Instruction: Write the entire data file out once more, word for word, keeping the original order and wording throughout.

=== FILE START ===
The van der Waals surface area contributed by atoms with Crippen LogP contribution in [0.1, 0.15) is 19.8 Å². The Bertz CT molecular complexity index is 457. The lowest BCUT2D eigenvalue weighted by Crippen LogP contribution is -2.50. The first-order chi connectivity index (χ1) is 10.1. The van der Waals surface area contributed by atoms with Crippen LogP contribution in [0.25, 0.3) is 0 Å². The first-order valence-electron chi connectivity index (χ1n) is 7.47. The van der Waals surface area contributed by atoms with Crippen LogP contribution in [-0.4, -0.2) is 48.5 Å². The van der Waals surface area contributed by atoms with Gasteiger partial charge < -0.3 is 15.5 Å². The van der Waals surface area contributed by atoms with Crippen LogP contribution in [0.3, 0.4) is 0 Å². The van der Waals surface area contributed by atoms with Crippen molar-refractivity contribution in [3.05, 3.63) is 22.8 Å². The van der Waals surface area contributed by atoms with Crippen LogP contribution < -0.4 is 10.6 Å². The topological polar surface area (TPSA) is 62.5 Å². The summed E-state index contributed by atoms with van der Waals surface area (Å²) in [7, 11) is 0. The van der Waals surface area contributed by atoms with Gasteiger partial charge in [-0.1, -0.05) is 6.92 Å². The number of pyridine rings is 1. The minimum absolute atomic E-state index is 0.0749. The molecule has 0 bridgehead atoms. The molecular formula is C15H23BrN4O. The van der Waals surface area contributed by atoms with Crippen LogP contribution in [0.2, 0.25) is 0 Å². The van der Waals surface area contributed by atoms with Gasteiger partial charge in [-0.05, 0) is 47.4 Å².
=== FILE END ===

The van der Waals surface area contributed by atoms with Crippen LogP contribution in [0.1, 0.15) is 19.8 Å². The Bertz CT molecular complexity index is 457. The lowest BCUT2D eigenvalue weighted by Crippen LogP contribution is -2.50. The first-order chi connectivity index (χ1) is 10.1. The van der Waals surface area contributed by atoms with Crippen LogP contribution in [0.25, 0.3) is 0 Å². The first-order valence-electron chi connectivity index (χ1n) is 7.47. The van der Waals surface area contributed by atoms with Crippen LogP contribution in [-0.4, -0.2) is 48.5 Å². The van der Waals surface area contributed by atoms with Gasteiger partial charge < -0.3 is 15.5 Å². The van der Waals surface area contributed by atoms with Crippen LogP contribution in [0.3, 0.4) is 0 Å². The van der Waals surface area contributed by atoms with Crippen molar-refractivity contribution in [3.05, 3.63) is 22.8 Å². The van der Waals surface area contributed by atoms with Crippen LogP contribution < -0.4 is 10.6 Å². The topological polar surface area (TPSA) is 62.5 Å². The summed E-state index contributed by atoms with van der Waals surface area (Å²) in [7, 11) is 0. The van der Waals surface area contributed by atoms with Gasteiger partial charge in [-0.1, -0.05) is 6.92 Å². The number of pyridine rings is 1. The minimum absolute atomic E-state index is 0.0749. The molecule has 0 bridgehead atoms. The molecular formula is C15H23BrN4O. The van der Waals surface area contributed by atoms with Crippen LogP contribution in [0.2, 0.25) is 0 Å². The van der Waals surface area contributed by atoms with Gasteiger partial charge in [-0.05, 0) is 47.4 Å².